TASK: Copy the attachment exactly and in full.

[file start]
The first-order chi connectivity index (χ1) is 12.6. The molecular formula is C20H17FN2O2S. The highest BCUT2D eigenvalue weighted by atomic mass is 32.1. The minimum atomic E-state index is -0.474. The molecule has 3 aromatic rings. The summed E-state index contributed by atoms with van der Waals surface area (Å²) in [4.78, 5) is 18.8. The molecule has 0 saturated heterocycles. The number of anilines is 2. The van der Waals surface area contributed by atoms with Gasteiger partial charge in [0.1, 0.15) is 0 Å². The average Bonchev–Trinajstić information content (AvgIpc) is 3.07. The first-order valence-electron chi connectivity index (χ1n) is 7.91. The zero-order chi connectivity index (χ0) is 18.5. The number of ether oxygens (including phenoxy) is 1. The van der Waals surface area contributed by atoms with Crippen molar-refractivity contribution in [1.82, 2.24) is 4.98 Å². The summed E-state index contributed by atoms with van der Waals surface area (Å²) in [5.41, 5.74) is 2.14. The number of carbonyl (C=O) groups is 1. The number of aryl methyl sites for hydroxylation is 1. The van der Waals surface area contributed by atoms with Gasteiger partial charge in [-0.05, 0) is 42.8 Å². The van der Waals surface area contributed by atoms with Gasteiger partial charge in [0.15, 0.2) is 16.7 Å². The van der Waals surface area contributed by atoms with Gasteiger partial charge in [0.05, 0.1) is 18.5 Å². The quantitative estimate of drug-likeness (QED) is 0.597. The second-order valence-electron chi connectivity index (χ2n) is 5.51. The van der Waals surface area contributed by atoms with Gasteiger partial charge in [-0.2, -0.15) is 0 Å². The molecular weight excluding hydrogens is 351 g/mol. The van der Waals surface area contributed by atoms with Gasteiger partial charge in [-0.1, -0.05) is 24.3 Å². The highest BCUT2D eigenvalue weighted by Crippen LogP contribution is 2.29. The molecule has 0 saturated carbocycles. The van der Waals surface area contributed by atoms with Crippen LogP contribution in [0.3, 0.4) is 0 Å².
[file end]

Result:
The first-order chi connectivity index (χ1) is 12.6. The molecular formula is C20H17FN2O2S. The highest BCUT2D eigenvalue weighted by atomic mass is 32.1. The minimum atomic E-state index is -0.474. The molecule has 3 aromatic rings. The summed E-state index contributed by atoms with van der Waals surface area (Å²) in [4.78, 5) is 18.8. The molecule has 0 saturated heterocycles. The number of anilines is 2. The van der Waals surface area contributed by atoms with Gasteiger partial charge in [0.1, 0.15) is 0 Å². The average Bonchev–Trinajstić information content (AvgIpc) is 3.07. The first-order valence-electron chi connectivity index (χ1n) is 7.91. The zero-order chi connectivity index (χ0) is 18.5. The number of ether oxygens (including phenoxy) is 1. The van der Waals surface area contributed by atoms with Crippen molar-refractivity contribution in [1.82, 2.24) is 4.98 Å². The summed E-state index contributed by atoms with van der Waals surface area (Å²) in [5.41, 5.74) is 2.14. The number of carbonyl (C=O) groups is 1. The number of aryl methyl sites for hydroxylation is 1. The van der Waals surface area contributed by atoms with Gasteiger partial charge in [-0.05, 0) is 42.8 Å². The van der Waals surface area contributed by atoms with Gasteiger partial charge in [0.15, 0.2) is 16.7 Å². The van der Waals surface area contributed by atoms with Gasteiger partial charge in [0.05, 0.1) is 18.5 Å². The quantitative estimate of drug-likeness (QED) is 0.597. The second-order valence-electron chi connectivity index (χ2n) is 5.51. The van der Waals surface area contributed by atoms with Gasteiger partial charge in [-0.2, -0.15) is 0 Å². The molecular weight excluding hydrogens is 351 g/mol. The van der Waals surface area contributed by atoms with Gasteiger partial charge in [-0.1, -0.05) is 24.3 Å². The highest BCUT2D eigenvalue weighted by Crippen LogP contribution is 2.29. The molecule has 0 saturated carbocycles. The van der Waals surface area contributed by atoms with Crippen LogP contribution in [0.3, 0.4) is 0 Å².